done by empty forms or distinctions of It is to this conscience or faith that worship; nor in any other manner than all revelation both inward and outward by suffering God to manifest himself is addrefred; because it is a small spark through them in the love, truth, and of the divine nature still remaining in righteousness of their lives and conman, not totally extinguished by the versation; whereby all men fhall be fall, and consequently the only faculty, forced to see and acknowledge that by which he can know any thing of “ God is in them of a truth.” God; who can never be farther or I shall end these loose observations otherwise known to any of his crea- with a caution to Mr. Hammon, very tures, than so far, or in such manner, happily expressed by the poet in the as, he stands manifested to them by a following lines: birth of his own divine nature in them;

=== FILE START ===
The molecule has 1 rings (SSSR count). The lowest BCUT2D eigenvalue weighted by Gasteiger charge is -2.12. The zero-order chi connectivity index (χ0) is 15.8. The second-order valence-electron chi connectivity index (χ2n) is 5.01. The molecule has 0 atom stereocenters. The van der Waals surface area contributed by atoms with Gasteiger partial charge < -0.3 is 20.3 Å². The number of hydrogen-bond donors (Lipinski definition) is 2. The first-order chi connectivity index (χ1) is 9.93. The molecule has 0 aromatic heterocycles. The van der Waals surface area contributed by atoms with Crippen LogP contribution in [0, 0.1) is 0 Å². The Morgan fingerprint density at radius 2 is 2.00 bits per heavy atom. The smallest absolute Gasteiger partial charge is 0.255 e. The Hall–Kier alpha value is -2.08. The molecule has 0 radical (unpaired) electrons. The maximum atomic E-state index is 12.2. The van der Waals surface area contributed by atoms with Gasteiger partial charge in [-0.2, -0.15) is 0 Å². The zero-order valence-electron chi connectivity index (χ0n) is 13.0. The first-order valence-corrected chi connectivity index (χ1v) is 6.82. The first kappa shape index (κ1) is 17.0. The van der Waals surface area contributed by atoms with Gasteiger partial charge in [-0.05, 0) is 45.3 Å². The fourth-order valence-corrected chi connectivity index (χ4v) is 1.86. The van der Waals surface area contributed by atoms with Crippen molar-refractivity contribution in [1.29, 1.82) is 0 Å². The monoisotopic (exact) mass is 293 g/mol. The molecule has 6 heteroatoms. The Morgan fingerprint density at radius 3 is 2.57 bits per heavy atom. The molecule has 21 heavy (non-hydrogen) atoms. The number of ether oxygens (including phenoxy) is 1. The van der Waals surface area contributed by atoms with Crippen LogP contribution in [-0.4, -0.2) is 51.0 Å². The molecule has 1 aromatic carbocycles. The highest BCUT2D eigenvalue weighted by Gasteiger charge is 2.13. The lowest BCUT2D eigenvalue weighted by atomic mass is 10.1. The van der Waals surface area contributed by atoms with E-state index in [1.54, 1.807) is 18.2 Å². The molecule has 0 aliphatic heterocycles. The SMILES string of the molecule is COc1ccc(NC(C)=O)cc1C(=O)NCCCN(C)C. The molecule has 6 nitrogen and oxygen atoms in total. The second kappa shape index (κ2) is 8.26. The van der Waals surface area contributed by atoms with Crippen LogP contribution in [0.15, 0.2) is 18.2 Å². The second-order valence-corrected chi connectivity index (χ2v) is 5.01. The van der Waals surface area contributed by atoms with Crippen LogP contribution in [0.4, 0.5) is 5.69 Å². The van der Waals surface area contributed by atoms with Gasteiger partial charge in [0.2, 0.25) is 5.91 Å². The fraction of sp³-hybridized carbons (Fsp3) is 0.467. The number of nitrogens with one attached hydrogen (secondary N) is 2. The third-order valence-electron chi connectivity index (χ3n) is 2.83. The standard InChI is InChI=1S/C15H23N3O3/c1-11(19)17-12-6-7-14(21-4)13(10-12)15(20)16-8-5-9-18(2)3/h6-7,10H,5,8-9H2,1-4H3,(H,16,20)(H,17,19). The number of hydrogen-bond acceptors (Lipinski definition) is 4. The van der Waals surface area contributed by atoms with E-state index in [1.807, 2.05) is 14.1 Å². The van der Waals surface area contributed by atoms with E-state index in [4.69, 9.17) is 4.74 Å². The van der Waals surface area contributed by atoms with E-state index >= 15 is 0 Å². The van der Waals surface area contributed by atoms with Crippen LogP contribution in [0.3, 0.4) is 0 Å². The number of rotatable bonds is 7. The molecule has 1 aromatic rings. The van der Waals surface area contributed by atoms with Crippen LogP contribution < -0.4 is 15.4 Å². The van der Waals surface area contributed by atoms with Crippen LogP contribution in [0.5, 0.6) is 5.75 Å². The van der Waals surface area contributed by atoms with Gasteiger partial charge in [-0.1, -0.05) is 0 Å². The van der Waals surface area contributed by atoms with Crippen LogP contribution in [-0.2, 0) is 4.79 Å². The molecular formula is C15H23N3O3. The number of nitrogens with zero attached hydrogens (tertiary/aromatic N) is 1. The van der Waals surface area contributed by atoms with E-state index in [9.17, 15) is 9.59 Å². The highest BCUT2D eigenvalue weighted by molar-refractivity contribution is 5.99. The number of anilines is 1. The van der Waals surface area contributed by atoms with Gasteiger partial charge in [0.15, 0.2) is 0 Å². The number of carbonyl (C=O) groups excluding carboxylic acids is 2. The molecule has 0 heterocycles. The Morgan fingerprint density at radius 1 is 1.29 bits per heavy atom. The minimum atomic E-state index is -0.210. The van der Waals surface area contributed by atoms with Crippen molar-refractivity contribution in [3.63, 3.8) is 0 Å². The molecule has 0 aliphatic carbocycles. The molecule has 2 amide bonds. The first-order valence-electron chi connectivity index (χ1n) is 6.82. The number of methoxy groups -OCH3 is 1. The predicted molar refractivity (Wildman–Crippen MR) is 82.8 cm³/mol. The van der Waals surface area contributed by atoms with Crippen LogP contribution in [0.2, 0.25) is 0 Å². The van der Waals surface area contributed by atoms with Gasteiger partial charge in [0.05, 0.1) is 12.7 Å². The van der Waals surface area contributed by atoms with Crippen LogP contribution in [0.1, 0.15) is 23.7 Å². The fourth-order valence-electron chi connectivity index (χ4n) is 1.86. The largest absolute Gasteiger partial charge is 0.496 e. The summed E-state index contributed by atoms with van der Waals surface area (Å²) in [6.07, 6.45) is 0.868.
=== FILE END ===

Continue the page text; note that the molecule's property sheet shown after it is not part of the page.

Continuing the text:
“ Query was made, what did Jehovah do,. like as no man can see the light of this Before the world its first foundation knew? world in any other degree than as the 'The answer was, he made a Hell for such same is enkindled, and rises up in his As were toocurious and would know too much f." own eyes. And yet the man, though I am, Sir, in the fullest possession of the blessing of

Your humble servant, fight, stands as remote as one born

CREDULOUS, blind from any felf knowledge or ra- July 17, 1783.

* Let it be observed, that the seeming absurdity of this expression consists only in the letter, not in the sense. The grain fown in the ground is as much the cause of the ensuing produce, as it was the effect of the seed from which it sprang.

+ " Compel them to come in.” Luke, c. xiv. v. 23. Perhaps it might not be wholly unprofitable to Dr. Priestley, if, in the midst of some of his high speculations, he were to contider a little of the deep meaning contained in those lines.



ACCOUNT OF COLONEL DEVEAUX. НЕ gallant and well-concerted whose crews did not exceed 200 fea.

terprize of Colonel Deveaux, men, 65 irregulars, and 100 Bahama against the Spaniards at New-Provi- fishermen. Such was the armament, dence, is perhaps without a parallel in under the command of a youxg man, the modern history of war. The whole barely 25 years old, and who had not force employed were a few privateers, been bred in any regular military